Detroit Bureau on Twitter

Posts Tagged ‘A.T. Kearney’

Suppliers ask $10 Billion More in Taxpayer Funds

Trade groups make another request to the U.S. Treasury, citing "immediate threats" to industry and vehicle manufacturing.

by on Jun.16, 2009

President of E&E Manufacturing, Wes Smith, testifying before the House Small Business Committee at a hearing examining the impact of the auto crisis on small suppliers.

The president of E&E Manufacturing, Wes Smith, explains to the House Small Business Committee the negative effects of the crisis on small suppliers.

The Original Equipment Suppliers Association (OESA) has submitted a plan to the U.S. Department of the Treasury that outlines “immediate actions” needed to stabilize the increasingly deteriorating situation in the country’s auto supply base. OESA points to 49 supplier insolvencies in 2009, and predicts an additional 60 supplier insolvencies in 2010 if the current situation prevails.

“The supplier industry is witnessing a very rapid and dangerous decline,” said Neil De Koker, OESA president. “Further losses would exacerbate the devastation within the supplier industry, threaten the ability to support a domestic vehicle manufacturing industry, and worsen the economic conditions in communities across the country.”

The trade group cites a continued lack of available credit, severely reduced vehicle production levels, and planned summer shutdowns by GM and Chrysler as all worsening the financial state of the fragile supplier industry.

Small suppliers, suppliers manufacturing in the U.S. and shipping to Canada and Mexico, and suppliers directly providing replacement and warranty parts and tooling are among the companies that have found themselves without access to capital during the ongoing credit crunch.

It is not immediately clear how much more support for the auto industry will be forthcoming from the Treasury after its huge bailouts of Chrysler and General Motors, although there is a rational for this politically unpopular option to protect taxpayer investments in both companies. Most suppliers have plans to downsize and move existing jobs offshore as unemployment in the U.S. continues to increase. (more…)

Have Automakers Cut Nearly Enough?

New study warns the US market will remain overcrowded, despite Detroit's radical cutbacks.

by on May.14, 2009

Despite deep cuts in both production capacity and the number of models offered by makers, such as Chrysler -- workers shown here building the Town & Country minivan -- a new study warns that the U.S. market remains dangerously over-crowded.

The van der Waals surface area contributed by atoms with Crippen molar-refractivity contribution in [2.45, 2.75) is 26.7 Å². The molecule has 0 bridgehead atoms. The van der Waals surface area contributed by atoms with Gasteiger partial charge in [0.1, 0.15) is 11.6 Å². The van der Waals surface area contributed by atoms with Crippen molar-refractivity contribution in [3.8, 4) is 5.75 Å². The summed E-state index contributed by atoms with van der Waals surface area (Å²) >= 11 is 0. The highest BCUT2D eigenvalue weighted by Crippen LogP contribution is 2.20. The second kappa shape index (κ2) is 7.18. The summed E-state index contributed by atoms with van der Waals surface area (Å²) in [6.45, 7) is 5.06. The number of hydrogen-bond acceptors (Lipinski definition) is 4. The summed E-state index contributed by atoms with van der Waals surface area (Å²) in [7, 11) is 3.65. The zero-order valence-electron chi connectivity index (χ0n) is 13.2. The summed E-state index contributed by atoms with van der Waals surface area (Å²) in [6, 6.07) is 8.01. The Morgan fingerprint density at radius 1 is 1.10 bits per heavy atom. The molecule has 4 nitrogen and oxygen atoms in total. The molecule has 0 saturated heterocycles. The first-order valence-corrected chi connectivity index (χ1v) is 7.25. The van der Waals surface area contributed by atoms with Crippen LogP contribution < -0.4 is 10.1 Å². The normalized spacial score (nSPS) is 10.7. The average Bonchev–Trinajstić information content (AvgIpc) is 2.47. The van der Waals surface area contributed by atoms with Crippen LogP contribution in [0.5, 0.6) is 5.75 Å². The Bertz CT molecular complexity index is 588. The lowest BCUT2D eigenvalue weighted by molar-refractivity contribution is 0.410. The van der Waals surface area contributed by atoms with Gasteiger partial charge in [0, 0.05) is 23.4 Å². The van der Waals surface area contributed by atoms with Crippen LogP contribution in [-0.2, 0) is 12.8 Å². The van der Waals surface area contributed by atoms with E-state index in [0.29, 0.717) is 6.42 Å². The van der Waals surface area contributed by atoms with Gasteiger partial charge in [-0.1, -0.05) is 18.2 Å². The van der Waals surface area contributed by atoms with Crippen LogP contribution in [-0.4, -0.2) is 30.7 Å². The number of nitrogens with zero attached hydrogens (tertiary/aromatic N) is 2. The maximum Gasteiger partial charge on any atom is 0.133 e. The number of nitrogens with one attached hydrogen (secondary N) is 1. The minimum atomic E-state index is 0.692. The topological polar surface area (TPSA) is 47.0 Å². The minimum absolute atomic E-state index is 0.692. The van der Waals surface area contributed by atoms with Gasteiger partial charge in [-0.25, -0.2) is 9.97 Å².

Despite deep cuts in both production capacity and the number of models offered by makers, such as Chrysler -- workers shown here building the Town & Country minivan -- a new study warns that the U.S. market remains dangerously over-crowded.

With the U.S. automaker off by nearly half since it hit its stride, earlier in the decade, manufacturers have been slashing their production and sharply reducing production.  The hardest makers, Detroit’s Big Three, have or will close more than a score of plants and trimmed their overall workforces by roughly half.  But even the most successful makers, like Toyota and Honda, are making unanticipated cutbacks.  Yet this may not be enough in the face of the weakening market.

The U.S. car market remains overcrowded, with too many manufacturers and too many nameplates, warns a new study by the consulting firm, A.T. Kearney.  Daniel Cheng, director of the firm’s automotive practice, said the situation could still get worse over the next few years as Chinese manufacturers begin to edge into the U.S. market.

“Six companies now aspire to be full line generalists,” like Ford Motor Co., Toyota Motor Co., and General Motors, Cheng noted, during a Thursday presentation to TheDetroitBureau.com and other members of the automotive media.

Subscribe to TheDetroitBureau.com“The U.S. market is incredibly crowded,” Cheng added, contending that none of the major manufacturers, even those in bankruptcy, appear prepared to step back from the competitive fight.  But, as a result, the full-line manufacturers, including Honda and Nissan, now offer too many nameplates in the U.S. market for them to earn a profit and be sustainable. (more…)